NMRA logo Layout Tours PD logo

Hosting a Home Layout Tour

Try It. You Might Like It.

By Bob Rosenberg

One of the advantages of being part of a large NMRA division is the potential of a large number of home layouts within convenient travel range, and the Potomac Division certainly has an abundance of capable, talented modelers who have constructed some exceptionally realistic railroads. A few of them have even earned national reputations for their concepts and modeling skills, and have been featured in Model Railroader Magazine. Unfortunately, there are also dozens of additional layouts in our area that are not well known at all because they’re only seen by the modeler’s immediate family or a small circle of friends, and each of these “stealth” layouts represents a missed opportunity for all of us, hosts and visitors alike, to upgrade our model railroading knowledge and expertise.

I can understand why someone might be reluctant to make their home layout available for a scheduled tour. They may think that they have too small a layout, too small a room, or even too small a house to accommodate the number of people that might materialize on a Sunday afternoon - all legitimate considerations because there are many of us that really enjoy attending these events. But l wonder, sometimes, if there isn’t also a more personal reason, a concern that our concepts or modeling skills might not be up to some mythical standard that we assume is expected by a group of serious and experienced contemporaries, and that our best efforts, no matter how hard we may have tried, will be seen by them as lacking or deficient in some way.

If that notion has discouraged anyone from hosting a tour, it would be a shame because in the 25 plus years that l’ve been the Potomac Division and its predecessor Dixie Division, I have never seen or heard negative comments expressed about the quality of anyone’s work. Having been the position of both a host and a visitor, my feeling is that most of us view a home layout tour as a learning opportunity, a sort of continuing education course on the various aspects of model railroading presented in an informal, relaxed home setting. I have never visited a layout, regardless of the size, the scale, or the abilities of the modeler, where l didn’t bring something home, one way or another, from the experience. Often I will see good ideas and, if they’re appropriate for my setting, will try to incorporate them into my own railroad. Occasionally l will see something that doesn’t quite work, and that can be useful too because I will, hopefully, not be inclined to repeat it. After visiting many home layouts and observing what other people had done, l was encouraged to get back to work my own railroad. Maybe, if l had visited your railroad (yes, you, the one who hasn’t yet extended us an invitation), I might have seen an easier way to solve a problem, or avoided one of my major disasters. Multiply that by the number of members in the Potomac Division and you’d almost be performing a public service by having us come by and share your accomplishments.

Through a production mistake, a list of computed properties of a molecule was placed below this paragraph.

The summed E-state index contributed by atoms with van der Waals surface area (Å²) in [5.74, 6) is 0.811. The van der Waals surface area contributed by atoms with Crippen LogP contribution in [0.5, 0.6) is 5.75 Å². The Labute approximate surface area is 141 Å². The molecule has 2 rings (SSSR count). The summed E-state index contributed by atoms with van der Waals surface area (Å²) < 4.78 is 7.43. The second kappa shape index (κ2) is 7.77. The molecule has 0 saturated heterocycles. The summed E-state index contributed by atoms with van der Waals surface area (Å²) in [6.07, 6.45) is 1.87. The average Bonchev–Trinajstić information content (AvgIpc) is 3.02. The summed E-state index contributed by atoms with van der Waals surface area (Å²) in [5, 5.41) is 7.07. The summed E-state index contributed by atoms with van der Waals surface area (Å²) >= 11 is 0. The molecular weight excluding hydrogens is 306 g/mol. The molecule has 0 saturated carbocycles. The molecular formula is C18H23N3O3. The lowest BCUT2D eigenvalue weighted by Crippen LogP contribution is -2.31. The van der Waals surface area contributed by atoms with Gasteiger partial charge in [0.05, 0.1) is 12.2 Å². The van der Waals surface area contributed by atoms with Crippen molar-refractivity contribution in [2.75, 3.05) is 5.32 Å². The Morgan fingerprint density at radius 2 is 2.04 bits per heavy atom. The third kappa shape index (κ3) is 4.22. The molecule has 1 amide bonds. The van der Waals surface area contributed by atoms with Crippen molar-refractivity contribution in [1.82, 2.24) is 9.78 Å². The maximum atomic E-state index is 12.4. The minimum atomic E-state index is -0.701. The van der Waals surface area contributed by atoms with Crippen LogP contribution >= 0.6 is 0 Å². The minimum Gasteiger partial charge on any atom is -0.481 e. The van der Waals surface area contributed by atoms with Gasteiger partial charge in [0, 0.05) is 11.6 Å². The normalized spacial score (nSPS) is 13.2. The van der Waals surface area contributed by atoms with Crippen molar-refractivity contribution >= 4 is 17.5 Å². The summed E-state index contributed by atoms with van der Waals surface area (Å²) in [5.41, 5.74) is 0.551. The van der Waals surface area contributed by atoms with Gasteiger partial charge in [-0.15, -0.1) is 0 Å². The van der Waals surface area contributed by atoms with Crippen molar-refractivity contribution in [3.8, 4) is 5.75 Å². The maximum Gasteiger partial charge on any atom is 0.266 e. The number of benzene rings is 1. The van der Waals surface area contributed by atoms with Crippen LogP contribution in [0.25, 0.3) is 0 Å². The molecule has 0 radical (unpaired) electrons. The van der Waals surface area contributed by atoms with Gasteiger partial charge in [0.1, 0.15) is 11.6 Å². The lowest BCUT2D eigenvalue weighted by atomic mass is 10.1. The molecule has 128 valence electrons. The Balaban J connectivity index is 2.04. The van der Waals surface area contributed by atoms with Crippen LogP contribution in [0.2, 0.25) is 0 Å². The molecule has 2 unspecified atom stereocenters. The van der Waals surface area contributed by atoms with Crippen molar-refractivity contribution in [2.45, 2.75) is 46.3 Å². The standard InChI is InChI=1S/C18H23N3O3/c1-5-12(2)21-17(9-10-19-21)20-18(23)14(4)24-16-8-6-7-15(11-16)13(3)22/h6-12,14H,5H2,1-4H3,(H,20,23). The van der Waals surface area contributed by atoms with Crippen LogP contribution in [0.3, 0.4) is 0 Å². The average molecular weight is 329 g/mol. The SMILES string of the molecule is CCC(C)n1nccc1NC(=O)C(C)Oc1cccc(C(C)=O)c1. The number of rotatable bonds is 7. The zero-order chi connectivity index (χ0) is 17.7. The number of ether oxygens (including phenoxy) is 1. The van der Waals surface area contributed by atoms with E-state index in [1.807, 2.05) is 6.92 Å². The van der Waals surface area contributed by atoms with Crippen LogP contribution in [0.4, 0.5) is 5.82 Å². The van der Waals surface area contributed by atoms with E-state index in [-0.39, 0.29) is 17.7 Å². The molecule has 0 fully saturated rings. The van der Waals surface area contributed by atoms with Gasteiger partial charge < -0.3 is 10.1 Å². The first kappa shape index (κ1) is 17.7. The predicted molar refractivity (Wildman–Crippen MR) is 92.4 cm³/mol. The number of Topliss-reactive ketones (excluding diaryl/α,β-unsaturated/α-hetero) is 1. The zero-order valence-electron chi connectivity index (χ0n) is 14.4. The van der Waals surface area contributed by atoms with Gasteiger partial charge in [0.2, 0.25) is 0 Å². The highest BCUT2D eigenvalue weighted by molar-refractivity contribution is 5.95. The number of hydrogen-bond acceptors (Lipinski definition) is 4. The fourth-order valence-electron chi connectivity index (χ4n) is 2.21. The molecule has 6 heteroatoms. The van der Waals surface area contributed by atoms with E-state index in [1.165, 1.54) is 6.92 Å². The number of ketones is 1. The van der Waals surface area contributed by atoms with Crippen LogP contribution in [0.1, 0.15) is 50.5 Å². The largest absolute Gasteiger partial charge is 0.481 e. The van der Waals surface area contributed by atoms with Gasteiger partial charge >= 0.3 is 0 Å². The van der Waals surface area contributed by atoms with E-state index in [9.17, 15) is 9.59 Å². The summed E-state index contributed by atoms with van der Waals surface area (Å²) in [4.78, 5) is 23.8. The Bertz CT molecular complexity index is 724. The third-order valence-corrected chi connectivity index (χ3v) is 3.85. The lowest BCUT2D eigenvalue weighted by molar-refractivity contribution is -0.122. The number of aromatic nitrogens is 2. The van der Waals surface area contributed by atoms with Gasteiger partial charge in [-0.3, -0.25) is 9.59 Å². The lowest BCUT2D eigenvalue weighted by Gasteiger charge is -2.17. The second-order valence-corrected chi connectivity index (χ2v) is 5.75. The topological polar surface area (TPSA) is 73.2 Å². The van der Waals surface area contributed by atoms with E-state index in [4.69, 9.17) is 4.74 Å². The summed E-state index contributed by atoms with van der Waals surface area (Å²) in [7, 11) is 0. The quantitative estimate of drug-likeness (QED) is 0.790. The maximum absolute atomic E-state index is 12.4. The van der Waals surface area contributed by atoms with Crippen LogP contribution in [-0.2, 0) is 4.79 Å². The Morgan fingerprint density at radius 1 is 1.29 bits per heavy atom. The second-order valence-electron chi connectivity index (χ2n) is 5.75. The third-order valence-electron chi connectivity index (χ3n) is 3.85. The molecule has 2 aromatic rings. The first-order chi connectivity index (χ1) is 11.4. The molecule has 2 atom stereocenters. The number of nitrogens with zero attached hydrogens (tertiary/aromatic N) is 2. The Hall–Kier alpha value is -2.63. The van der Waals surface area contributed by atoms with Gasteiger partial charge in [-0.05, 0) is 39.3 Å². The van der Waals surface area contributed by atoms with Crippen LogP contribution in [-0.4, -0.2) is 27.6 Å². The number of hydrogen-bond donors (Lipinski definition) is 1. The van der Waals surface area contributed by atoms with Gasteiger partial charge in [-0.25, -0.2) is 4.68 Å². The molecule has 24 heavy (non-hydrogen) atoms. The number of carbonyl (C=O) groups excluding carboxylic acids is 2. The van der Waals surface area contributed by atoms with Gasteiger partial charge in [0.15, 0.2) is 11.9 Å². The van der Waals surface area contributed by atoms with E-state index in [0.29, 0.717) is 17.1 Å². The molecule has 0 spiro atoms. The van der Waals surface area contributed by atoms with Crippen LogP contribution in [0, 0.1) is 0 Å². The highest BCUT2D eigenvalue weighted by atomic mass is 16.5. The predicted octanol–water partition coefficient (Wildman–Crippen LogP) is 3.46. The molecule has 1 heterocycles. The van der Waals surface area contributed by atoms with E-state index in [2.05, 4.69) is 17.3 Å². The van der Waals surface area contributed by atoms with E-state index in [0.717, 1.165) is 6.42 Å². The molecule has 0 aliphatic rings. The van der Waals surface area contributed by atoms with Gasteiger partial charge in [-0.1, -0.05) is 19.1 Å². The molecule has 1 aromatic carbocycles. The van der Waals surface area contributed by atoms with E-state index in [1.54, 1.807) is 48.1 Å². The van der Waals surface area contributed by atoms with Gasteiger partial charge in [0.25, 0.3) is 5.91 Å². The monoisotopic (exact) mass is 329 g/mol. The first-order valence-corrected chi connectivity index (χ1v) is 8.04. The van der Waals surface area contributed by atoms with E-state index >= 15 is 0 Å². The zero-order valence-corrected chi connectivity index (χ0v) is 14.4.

So why not give it a try. In model railroading size is not important, and no elaborate preparations are necessary, either. All that you really need is some track, a train or two (preferably running), some soft drinks and a bowl of chips. A railroad video on the VCR might be nice, too. Sixty people came to my home in October on one of the Mid-East Region Convention tours, and I can say from personal experience that nothing makes your day like a room filled with admiring, appreciative model railroaders.